Transactions in MySql

Transactions are the block of statements that executes in a way that all statements execute or not one of them. Example will be as :

Step 1 : (creating a table)

CREATE TABLE accounts (
number INT, balance FLOAT, PRIMARY KEY(number)
) ENGINE InnoDB;
DESCRIBE accounts;

Step 2 : Populating the accounts table

INSERT INTO accounts(number, balance) VALUES(12345, 1025.50);
INSERT INTO accounts(number, balance) VALUES(67890, 140.00);
SELECT * FROM accounts;

Step 3 : Using BEGIN

Transactions in MySQL start with either a BEGIN or a START TRANSACTION statement. Type in the commands in following Example to send a transaction to MySQL.

BEGIN;
UPDATE accounts SET balance=balance+25.11 WHERE number=12345;
COMMIT;
SELECT * FROM accounts;

Step 3 : (Output)

+--------+---------+
| number | balance |
+--------+---------+
| 12345  | 1050.61 |
| 67890  | 140     |
+--------+---------+
2 rows in set (0.00 sec)

As you can see, the balance of account number 12345 was increased by 25.11 and is now 1050.61. You may also have noticed the COMMIT command in Step 3, which is explained next as :

Using COMMIT

When you are satisfied that a series of queries in a transaction has successfully completed, issue a COMMIT command to commit all the changes to the database. Until a COMMIT is received, all the changes you make are considered to be merely temporary by MySQL. This feature gives you the opportunity to cancel a transaction by not sending a COMMIT but by issuing a ROLLBACK command instead.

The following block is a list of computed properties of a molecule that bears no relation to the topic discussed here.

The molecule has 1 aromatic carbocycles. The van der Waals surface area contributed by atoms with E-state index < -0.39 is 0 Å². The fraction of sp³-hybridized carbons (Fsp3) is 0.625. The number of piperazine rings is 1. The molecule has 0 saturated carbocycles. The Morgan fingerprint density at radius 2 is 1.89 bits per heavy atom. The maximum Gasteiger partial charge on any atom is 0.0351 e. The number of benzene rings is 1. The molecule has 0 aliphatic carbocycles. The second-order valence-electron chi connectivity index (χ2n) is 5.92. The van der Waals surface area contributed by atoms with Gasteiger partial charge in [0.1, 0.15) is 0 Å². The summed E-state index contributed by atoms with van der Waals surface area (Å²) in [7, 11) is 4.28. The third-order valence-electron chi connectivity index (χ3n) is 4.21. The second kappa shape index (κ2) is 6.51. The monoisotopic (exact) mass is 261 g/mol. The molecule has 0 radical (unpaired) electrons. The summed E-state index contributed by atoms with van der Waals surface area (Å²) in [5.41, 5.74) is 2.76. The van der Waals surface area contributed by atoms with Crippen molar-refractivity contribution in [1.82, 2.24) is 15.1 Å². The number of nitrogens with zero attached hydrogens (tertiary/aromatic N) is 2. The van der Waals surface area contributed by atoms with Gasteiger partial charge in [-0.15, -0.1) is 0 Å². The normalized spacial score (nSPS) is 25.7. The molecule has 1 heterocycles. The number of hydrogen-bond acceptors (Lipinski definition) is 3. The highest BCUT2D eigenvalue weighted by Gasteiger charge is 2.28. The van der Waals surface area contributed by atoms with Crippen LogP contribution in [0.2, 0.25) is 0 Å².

Using ROLLBACK

Using the ROLLBACK command, you can tell MySQL to forget all the queries made since the start of a transaction and to end the transaction. Check this out in action by entering the funds transfer transaction in following Example.

BEGIN;
UPDATE accounts SET balance=balance-250 WHERE number=12345;
UPDATE accounts SET balance=balance+250 WHERE number=67890;
SELECT * FROM accounts;

Once you have entered these lines, you should see the following result:

+--------+---------+
| number | balance |
+--------+---------+
| 12345  | 800.61  |
| 67890  | 390     |
+--------+---------+
2 rows in set (0.00 sec)

The first bank account now has a value that is 250 less than before, and the second has been incremented by 250—you have transferred a value of 250 between them. But let’s assume that something went wrong and you wish to undo this transaction. All you have to do is issue the commands in following Example.

Cancelling a transaction using ROLLBACK

ROLLBACK;
SELECT * FROM accounts;

You should now see the following output, showing that the two accounts have had their previous balances restored, due to the entire transaction being cancelled using the ROLLBACK command:

+--------+---------+
| number | balance |
+--------+---------+
| 12345  | 1050.61 |
| 67890  | 140     |
+--------+---------+
2 rows in set (0.00 sec)